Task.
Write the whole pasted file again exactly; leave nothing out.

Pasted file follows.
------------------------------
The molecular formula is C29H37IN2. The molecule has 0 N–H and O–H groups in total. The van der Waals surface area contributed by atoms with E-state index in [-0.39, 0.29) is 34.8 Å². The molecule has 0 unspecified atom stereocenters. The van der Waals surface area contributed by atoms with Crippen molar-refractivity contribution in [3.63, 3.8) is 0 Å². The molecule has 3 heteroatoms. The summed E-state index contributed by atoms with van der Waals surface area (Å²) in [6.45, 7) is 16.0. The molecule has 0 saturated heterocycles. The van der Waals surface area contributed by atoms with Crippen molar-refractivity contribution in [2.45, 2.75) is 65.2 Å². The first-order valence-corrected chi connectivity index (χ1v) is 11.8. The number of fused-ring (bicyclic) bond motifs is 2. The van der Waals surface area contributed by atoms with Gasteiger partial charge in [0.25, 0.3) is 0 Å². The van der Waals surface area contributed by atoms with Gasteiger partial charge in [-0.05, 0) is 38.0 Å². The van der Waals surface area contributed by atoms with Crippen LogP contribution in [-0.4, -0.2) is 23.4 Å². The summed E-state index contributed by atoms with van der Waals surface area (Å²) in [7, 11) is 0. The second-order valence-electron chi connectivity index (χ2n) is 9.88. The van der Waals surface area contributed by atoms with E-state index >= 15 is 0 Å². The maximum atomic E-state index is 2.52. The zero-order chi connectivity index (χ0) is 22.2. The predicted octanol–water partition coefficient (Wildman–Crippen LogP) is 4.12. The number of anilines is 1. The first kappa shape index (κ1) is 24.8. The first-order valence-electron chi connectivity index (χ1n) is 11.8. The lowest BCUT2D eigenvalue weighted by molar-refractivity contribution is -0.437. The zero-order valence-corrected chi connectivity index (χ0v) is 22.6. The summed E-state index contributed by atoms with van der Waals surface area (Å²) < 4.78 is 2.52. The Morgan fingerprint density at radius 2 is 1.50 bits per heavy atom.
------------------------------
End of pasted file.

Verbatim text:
The molecular formula is C29H37IN2. The molecule has 0 N–H and O–H groups in total. The van der Waals surface area contributed by atoms with E-state index in [-0.39, 0.29) is 34.8 Å². The molecule has 0 unspecified atom stereocenters. The van der Waals surface area contributed by atoms with Crippen molar-refractivity contribution in [3.63, 3.8) is 0 Å². The molecule has 3 heteroatoms. The summed E-state index contributed by atoms with van der Waals surface area (Å²) in [6.45, 7) is 16.0. The molecule has 0 saturated heterocycles. The van der Waals surface area contributed by atoms with Crippen molar-refractivity contribution in [2.45, 2.75) is 65.2 Å². The first-order valence-corrected chi connectivity index (χ1v) is 11.8. The number of fused-ring (bicyclic) bond motifs is 2. The van der Waals surface area contributed by atoms with Gasteiger partial charge in [0.25, 0.3) is 0 Å². The van der Waals surface area contributed by atoms with Gasteiger partial charge in [-0.05, 0) is 38.0 Å². The van der Waals surface area contributed by atoms with Crippen LogP contribution in [-0.4, -0.2) is 23.4 Å². The summed E-state index contributed by atoms with van der Waals surface area (Å²) in [7, 11) is 0. The second-order valence-electron chi connectivity index (χ2n) is 9.88. The van der Waals surface area contributed by atoms with E-state index >= 15 is 0 Å². The maximum atomic E-state index is 2.52. The zero-order chi connectivity index (χ0) is 22.2. The predicted octanol–water partition coefficient (Wildman–Crippen LogP) is 4.12. The number of anilines is 1. The first kappa shape index (κ1) is 24.8. The first-order valence-electron chi connectivity index (χ1n) is 11.8. The lowest BCUT2D eigenvalue weighted by molar-refractivity contribution is -0.437. The zero-order valence-corrected chi connectivity index (χ0v) is 22.6. The summed E-state index contributed by atoms with van der Waals surface area (Å²) < 4.78 is 2.52. The Morgan fingerprint density at radius 2 is 1.50 bits per heavy atom.